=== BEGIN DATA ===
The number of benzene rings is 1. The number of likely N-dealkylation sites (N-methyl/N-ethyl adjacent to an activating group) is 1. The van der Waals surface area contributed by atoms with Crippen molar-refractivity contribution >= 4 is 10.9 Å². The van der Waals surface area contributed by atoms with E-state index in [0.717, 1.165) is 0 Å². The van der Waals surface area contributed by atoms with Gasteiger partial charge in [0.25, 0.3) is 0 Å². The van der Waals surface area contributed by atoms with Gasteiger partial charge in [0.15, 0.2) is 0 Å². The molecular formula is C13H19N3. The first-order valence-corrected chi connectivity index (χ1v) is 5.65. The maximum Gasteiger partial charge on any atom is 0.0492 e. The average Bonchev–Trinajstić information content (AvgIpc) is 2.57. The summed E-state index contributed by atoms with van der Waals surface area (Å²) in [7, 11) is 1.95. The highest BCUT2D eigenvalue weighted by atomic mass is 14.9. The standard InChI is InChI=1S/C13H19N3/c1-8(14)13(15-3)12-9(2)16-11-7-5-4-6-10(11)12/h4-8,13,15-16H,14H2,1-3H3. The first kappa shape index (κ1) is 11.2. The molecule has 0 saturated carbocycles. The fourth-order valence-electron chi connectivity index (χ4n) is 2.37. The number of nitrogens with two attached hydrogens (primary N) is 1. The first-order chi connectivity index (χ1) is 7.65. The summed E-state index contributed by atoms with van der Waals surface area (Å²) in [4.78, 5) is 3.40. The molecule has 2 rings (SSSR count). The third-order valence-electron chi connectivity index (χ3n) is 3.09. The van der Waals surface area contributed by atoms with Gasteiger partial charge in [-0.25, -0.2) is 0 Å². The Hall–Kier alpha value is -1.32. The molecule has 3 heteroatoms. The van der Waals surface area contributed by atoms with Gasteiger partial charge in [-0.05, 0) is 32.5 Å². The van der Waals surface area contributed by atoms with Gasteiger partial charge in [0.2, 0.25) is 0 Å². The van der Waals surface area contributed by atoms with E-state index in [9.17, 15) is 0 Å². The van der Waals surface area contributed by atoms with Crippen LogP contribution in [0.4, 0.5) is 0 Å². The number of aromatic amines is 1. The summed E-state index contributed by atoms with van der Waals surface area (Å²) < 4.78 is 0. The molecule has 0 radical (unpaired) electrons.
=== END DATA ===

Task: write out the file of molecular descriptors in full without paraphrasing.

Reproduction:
The number of benzene rings is 1. The number of likely N-dealkylation sites (N-methyl/N-ethyl adjacent to an activating group) is 1. The van der Waals surface area contributed by atoms with Crippen molar-refractivity contribution >= 4 is 10.9 Å². The van der Waals surface area contributed by atoms with E-state index in [0.717, 1.165) is 0 Å². The van der Waals surface area contributed by atoms with Gasteiger partial charge in [0.25, 0.3) is 0 Å². The van der Waals surface area contributed by atoms with Gasteiger partial charge in [0.15, 0.2) is 0 Å². The molecular formula is C13H19N3. The first-order valence-corrected chi connectivity index (χ1v) is 5.65. The maximum Gasteiger partial charge on any atom is 0.0492 e. The average Bonchev–Trinajstić information content (AvgIpc) is 2.57. The summed E-state index contributed by atoms with van der Waals surface area (Å²) in [7, 11) is 1.95. The highest BCUT2D eigenvalue weighted by atomic mass is 14.9. The standard InChI is InChI=1S/C13H19N3/c1-8(14)13(15-3)12-9(2)16-11-7-5-4-6-10(11)12/h4-8,13,15-16H,14H2,1-3H3. The first kappa shape index (κ1) is 11.2. The molecule has 0 saturated carbocycles. The fourth-order valence-electron chi connectivity index (χ4n) is 2.37. The number of nitrogens with two attached hydrogens (primary N) is 1. The first-order chi connectivity index (χ1) is 7.65. The summed E-state index contributed by atoms with van der Waals surface area (Å²) in [4.78, 5) is 3.40. The molecule has 2 rings (SSSR count). The third-order valence-electron chi connectivity index (χ3n) is 3.09. The van der Waals surface area contributed by atoms with Gasteiger partial charge in [-0.25, -0.2) is 0 Å². The Hall–Kier alpha value is -1.32. The molecule has 3 heteroatoms. The van der Waals surface area contributed by atoms with Gasteiger partial charge in [-0.05, 0) is 32.5 Å². The van der Waals surface area contributed by atoms with Gasteiger partial charge in [0.2, 0.25) is 0 Å². The van der Waals surface area contributed by atoms with E-state index in [9.17, 15) is 0 Å². The van der Waals surface area contributed by atoms with Crippen LogP contribution in [0.4, 0.5) is 0 Å². The number of aromatic amines is 1. The summed E-state index contributed by atoms with van der Waals surface area (Å²) < 4.78 is 0. The molecule has 0 radical (unpaired) electrons.